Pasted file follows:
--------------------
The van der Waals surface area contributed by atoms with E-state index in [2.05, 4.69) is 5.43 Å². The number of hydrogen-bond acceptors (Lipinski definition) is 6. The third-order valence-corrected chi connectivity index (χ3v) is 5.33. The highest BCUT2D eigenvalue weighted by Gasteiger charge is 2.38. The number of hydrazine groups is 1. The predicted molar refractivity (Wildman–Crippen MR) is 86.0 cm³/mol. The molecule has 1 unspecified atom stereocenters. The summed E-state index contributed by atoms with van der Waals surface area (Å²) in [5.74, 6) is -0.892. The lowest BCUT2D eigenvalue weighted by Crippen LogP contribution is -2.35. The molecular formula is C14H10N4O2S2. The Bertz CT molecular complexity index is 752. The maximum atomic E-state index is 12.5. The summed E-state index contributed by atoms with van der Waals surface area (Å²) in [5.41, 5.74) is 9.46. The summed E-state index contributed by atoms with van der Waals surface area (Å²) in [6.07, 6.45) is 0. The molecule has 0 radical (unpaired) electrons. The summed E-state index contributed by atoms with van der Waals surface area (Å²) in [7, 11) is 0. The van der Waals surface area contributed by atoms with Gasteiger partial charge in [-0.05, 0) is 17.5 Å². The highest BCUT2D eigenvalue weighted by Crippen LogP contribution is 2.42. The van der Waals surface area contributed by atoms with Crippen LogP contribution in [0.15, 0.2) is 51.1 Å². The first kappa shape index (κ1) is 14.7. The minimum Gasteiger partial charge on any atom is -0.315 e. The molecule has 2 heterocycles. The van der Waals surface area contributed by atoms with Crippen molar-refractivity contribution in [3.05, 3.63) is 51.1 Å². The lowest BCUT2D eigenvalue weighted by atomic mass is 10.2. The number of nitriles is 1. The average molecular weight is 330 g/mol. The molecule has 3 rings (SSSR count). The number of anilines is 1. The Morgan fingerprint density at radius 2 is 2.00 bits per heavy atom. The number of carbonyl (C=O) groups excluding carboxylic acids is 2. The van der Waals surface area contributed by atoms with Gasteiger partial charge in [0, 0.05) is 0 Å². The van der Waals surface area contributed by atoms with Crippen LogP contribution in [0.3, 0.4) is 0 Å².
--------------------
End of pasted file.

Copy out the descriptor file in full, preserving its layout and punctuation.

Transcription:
The van der Waals surface area contributed by atoms with E-state index in [2.05, 4.69) is 5.43 Å². The number of hydrogen-bond acceptors (Lipinski definition) is 6. The third-order valence-corrected chi connectivity index (χ3v) is 5.33. The highest BCUT2D eigenvalue weighted by Gasteiger charge is 2.38. The number of hydrazine groups is 1. The predicted molar refractivity (Wildman–Crippen MR) is 86.0 cm³/mol. The molecule has 1 unspecified atom stereocenters. The summed E-state index contributed by atoms with van der Waals surface area (Å²) in [5.74, 6) is -0.892. The lowest BCUT2D eigenvalue weighted by Crippen LogP contribution is -2.35. The molecular formula is C14H10N4O2S2. The Bertz CT molecular complexity index is 752. The maximum atomic E-state index is 12.5. The summed E-state index contributed by atoms with van der Waals surface area (Å²) in [5.41, 5.74) is 9.46. The summed E-state index contributed by atoms with van der Waals surface area (Å²) in [6.07, 6.45) is 0. The molecule has 0 radical (unpaired) electrons. The summed E-state index contributed by atoms with van der Waals surface area (Å²) in [7, 11) is 0. The van der Waals surface area contributed by atoms with Gasteiger partial charge in [-0.05, 0) is 17.5 Å². The highest BCUT2D eigenvalue weighted by Crippen LogP contribution is 2.42. The van der Waals surface area contributed by atoms with Crippen LogP contribution in [0.15, 0.2) is 51.1 Å². The first kappa shape index (κ1) is 14.7. The minimum Gasteiger partial charge on any atom is -0.315 e. The molecule has 2 heterocycles. The van der Waals surface area contributed by atoms with Crippen molar-refractivity contribution in [3.05, 3.63) is 51.1 Å². The lowest BCUT2D eigenvalue weighted by atomic mass is 10.2. The number of nitriles is 1. The average molecular weight is 330 g/mol. The molecule has 3 rings (SSSR count). The number of anilines is 1. The Morgan fingerprint density at radius 2 is 2.00 bits per heavy atom. The number of carbonyl (C=O) groups excluding carboxylic acids is 2. The van der Waals surface area contributed by atoms with Gasteiger partial charge in [0, 0.05) is 0 Å². The van der Waals surface area contributed by atoms with Crippen LogP contribution in [0.3, 0.4) is 0 Å².